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HEPATITIS B

What is hepatitis B?
Hepatitis B is a serious public health problem that affects people of all ages in the United States and around the world. Each year, more than 240,000 people contract hepatitis B in the United States. The disease is caused by a highly infectious virus that attacks the liver. Hepatitis B virus (HBV) infection can lead to severe illness, liver damage, and, in some cases, death.

The best way to be protected from hepatitis B is to be vaccinated with hepatitis B vaccine, a vaccine which has been proven safe and effective.

Who is at risk for hepatitis B?
About five percent of people in the U.S. will get hepatitis B sometime during their lives. If you engage in certain behaviors, your risk for hepatitis B may be much higher. You may be at risk for hepatitis B if you:

  • have a job that exposes you to human blood
  • share a household with someone who has lifelong HBV infection
  • inject drugs
  • have sex with a person infected with HBV
  • have sex with more than one partner during a six-month period
  • received blood transfusions in the past before excellent testing was available (1975)
  • are a person whose parents were born in Asia, Africa, the Amazon Basin in South America, the Pacific Islands, Eastern Europe, or the Middle East
  • were born in an area listed above
  • were adopted from an area listed above
  • are an Alaska native
  • have hemophilia
  • are a patient or worker in an institution for the developmentally disabled
  • are an inmate of a long-term correctional facility
  • travel internationally to areas with a high prevalence of hepatitis B

The largest outbreak of hepatitis B in the U.S. occurred in 1942 in military personnel who were given vaccine to protect them from yellow fever. It was unknown at the time that this vaccine contained a human blood component which was contaminated with HBV. The outbreak caused 28,585 cases of hepatitis B with jaundice.

How is HBV spread?
HBV is found in blood and certain body fluids of people infected with HBV, fluids such as serum, semen, vaginal secretions, and saliva. HBV is not found in sweat, tears, urine, or respiratory secretions. Contact with even small amounts of infected blood can cause infection.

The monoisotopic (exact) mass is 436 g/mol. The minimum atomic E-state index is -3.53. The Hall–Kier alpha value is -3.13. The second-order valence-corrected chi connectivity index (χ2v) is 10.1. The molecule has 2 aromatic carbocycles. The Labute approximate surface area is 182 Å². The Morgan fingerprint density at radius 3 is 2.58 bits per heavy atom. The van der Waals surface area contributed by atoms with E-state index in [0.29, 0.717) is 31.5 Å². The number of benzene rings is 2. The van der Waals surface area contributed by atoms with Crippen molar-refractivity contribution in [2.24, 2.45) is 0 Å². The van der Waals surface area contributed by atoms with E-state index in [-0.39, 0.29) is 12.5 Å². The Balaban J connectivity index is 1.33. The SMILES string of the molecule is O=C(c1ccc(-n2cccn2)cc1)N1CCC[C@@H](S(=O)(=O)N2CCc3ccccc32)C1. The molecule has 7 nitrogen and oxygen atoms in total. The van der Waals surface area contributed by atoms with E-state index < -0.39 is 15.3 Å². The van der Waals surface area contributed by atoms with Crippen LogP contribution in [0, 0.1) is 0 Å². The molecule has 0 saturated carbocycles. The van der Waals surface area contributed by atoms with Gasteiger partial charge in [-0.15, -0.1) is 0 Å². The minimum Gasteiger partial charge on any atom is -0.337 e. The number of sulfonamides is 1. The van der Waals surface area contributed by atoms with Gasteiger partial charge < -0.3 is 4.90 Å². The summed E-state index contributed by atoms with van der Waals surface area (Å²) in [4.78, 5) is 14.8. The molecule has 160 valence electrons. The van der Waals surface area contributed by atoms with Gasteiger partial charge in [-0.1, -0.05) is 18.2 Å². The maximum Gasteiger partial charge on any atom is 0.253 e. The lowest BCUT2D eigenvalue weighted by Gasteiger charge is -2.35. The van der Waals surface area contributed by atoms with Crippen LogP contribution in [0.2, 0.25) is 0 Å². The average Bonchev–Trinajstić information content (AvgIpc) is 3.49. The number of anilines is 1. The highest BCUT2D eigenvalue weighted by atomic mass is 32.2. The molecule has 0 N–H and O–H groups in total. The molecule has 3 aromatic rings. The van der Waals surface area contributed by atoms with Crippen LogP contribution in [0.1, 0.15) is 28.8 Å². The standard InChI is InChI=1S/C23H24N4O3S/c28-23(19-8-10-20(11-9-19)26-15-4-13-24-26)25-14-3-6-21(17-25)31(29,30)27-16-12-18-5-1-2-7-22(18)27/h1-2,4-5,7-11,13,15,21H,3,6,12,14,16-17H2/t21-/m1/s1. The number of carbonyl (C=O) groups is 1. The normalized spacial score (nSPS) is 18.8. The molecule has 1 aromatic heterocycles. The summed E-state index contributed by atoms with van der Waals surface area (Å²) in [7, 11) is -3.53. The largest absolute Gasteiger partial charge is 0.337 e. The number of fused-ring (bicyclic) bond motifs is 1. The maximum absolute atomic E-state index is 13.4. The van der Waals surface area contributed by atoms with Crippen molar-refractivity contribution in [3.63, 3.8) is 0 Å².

Hepatitis B virus can be spread by:

  • unprotected sex
  • injecting drug use
  • during birth from mother to child
  • contact with blood or open sores of an infected person
  • human bites
  • sharing a household with an infected person
  • sharing items such as razors, toothbrushes, or washcloths
  • pre-chewing food for babies or sharing chewing gum
  • using unsterilizd needles in ear or body piercing, tattooing, or acupuncture
  • using the same immunization needle on more than one person

Hepatitis B virus IS NOT felt to be spread by:

  • casual contact like holding hands
  • eating food prepared by a carrier
  • kissing on the cheek or dry lip kissing
  • sharing silverware, plates, or cups
  • visiting an infected person's home
  • playing with a child who is a carrier
  • sneezing or coughing

What are the symptoms of hepatitis B?
Most people who get hepatitis B as babies or children don't look or feel sick at all. Similarly, over half of adults who get hepatitis B never have any symptoms or signs of the disease. When they get the blood test results indicating they've had or have the disease they are taken by surprise. If people do have signs or symptoms, they may experience any or all of the following:

  • loss of appetite
  • yellow skin and eyes (jaundice)
  • nausea, vomiting
  • fever
  • weakness, tiredness, inability to work for weeks or months
  • abdominal pain and/or joint pain
  • dark urine

I'm not in a risk group. How did I get hepatitis B virus?
Many people don't know when or how they acquired the infection. Studies have demonstrated that 30-40% of people who acquire hepatitis B infection are unable to recognize risk factors for the disease.

Do people usually recover from hepatitis B?
About 90% of adults recover from HBV after several months. They clear the infection from their bodies and become immune. This means they won't get hepatitis B again. They are no longer contagious and cannot pass hepatitis B on to others. Immune people generally don't develop liver failure or liver cancer from hepatitis B.

Unfortunately, about 10% of adults and most young children who are infected with hepatitis B are unable to clear the infection from their bodies and become carriers of hepatitis B.

How do I know if I have or have had hepatitis B?
The only way to know if you are currently infected with hepatitis B, have recovered, are a chronic carrier, or are susceptible to hepatitis B, is by having blood tests. The three standard blood tests for hepatitis B are the following:

HBsAg (hepatitis B surface antigen): when this is "positive" or "reactive" it means the person is HBV infected at the present time and is able to pass the disease on to others.

Anti-HBc or HBc-Ab (antibody to hepatitis B core antigen): when this is "positive" or "reactive" it may mean the person has had contact with the hepatitis B virus. This is a very complicated test to explain because often the "anti-HBc" is a false-positive. And the interpretation of the test can depend on the results of the other two blood tests. (Although blood banks routinely run an "anti-HBc,"they do not routinely run an "anti-HBs.")

Anti-HBs or HBs-Ab (antibody to hepatitis B surface antigen): when this is "positive" or "reactive" it means the person is immune to hepatitis B. S/he had the disease in the past, won't get it again, and therefore cannot pass it on to others. This test is also usually positive after a person has received hepatitis B vaccine. (To repeat, this test is not routinely done by blood banks.)

Interpretation of the Hepatitis B Blood Test Results